Now I’m a couples counselor who’s always humming Paul Simon’s 50 Ways to Leave Your Lover.  Not sure if I’m a good one but I do give every dumb ass man this assignment (if he sincerely desires to save and preserve a lifelong relationship with the only woman who’s ever invaded and rocked his self-focused world to tasty pieces), I instruct my clients to do this: pack up her stuff, dammit!  Send her away!  I mean, shit, that’s what you’re already doing, right?  Might as well finish the job, Mr. Middle-aged Slob.  The moving truck is already on the way!

So…

Stop thinking only of yourself.

Open all of your woman’s drawers, sift through her things, smell her, read her, stare at her childhood photographs, risk discovering her secrets, ponder her thoughts–really get to know her–then box her up and watch as strange men drive her away.

See how that makes you feel about your petty shit. Damn, boy! Get to it.

You will mourn and groan and wail for the one you should have loved better.  The one you’re losing and have already lost.  The one whom you were never really worthy of in the first place. She was too good for you. She was out of your league. But for some unknown reason she looked your way for a moment in time.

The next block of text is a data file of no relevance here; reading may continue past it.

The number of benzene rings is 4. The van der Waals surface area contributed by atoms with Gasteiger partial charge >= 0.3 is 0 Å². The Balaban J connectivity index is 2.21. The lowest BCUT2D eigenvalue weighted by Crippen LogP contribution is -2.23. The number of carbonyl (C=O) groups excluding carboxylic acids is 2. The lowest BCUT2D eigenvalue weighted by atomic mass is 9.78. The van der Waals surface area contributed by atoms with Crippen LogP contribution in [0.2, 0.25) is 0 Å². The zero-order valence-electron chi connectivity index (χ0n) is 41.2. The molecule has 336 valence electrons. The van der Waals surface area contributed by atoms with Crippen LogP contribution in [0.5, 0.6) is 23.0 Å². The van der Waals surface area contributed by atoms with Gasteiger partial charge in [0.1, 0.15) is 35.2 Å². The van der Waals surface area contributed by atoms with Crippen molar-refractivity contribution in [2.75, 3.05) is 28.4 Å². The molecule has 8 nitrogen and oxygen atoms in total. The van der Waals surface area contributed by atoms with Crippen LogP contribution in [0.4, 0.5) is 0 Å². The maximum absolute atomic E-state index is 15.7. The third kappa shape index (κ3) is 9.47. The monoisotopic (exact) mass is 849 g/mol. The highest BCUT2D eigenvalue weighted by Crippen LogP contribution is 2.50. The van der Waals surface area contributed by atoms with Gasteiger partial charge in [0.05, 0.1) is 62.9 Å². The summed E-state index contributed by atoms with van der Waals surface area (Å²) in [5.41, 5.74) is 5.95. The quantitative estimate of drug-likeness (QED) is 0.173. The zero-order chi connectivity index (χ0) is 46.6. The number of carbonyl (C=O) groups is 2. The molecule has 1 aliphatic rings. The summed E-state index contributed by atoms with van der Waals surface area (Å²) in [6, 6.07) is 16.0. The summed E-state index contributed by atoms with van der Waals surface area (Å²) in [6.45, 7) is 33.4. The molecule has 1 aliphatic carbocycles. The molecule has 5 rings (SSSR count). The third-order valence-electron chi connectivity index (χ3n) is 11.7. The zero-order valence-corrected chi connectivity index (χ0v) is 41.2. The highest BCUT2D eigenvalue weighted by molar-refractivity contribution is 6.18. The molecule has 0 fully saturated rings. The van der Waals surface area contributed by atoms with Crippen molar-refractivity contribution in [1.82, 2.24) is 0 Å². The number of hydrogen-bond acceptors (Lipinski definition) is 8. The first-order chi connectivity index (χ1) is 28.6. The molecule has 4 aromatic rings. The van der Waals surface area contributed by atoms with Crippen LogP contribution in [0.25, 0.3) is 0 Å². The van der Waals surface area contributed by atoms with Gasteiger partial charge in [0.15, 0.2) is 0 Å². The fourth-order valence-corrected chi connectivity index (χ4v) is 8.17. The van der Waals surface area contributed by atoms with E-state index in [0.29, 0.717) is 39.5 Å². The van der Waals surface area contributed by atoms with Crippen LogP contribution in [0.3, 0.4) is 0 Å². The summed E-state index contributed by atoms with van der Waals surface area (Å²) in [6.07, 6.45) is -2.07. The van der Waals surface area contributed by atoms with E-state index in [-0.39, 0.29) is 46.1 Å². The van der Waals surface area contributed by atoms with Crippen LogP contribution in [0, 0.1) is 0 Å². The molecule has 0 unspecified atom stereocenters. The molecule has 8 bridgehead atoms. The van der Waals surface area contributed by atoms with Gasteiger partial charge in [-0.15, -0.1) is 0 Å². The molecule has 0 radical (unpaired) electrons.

Fight for her not with her!

OR mow the lawn one last time, partner.  Remember how she used to watch you with love and lust, holding out a glass of water, ice cubes snapping in the summer heat?  Nope, no more.  Not if you refuse to handle the simple details of her heart or pause more frequently to adore your darling.

Remove every curtain and open every blind of an empty house.  All the windows become the blank eyes of the dead.  There’s nothing behind them.

Turn off the romantic music.  Your house has breathed her last.  She’s gone silent.  A different contract has been signed with permanent ink. Others will fill her.

Oh, damn.

Mop the floor, it’s the last thing you must do.  Shine the floor, foolish man, on your final trip out the front door.  Erase every footprint.  You were never really there.

Turn off the lights.  Throw out the candles that she bought for you.  That was years ago and they still haven’t melted.  Get rid of the lighter.  Your baby’s love has gone cold and she’s been on the market for a while now.  That’s why she giggled about the good looking man at work.  He’s already invaded her mind.  It’s too late.  She was yours to lose and congratulations, old sport, you’ve done a thorough-fucking job of it.

Hand in your keys.  Back out of the drive.  You must not return because you no longer live there.  That is not your house and she’s no longer your girl.  Yes, please, take that final drive.  Notice every bittersweet detail of your former neighborhood from the fresh perspective of a sad single man.  On Moving Day, every flower will bloom for someone else.
_____________
Andrew Dabar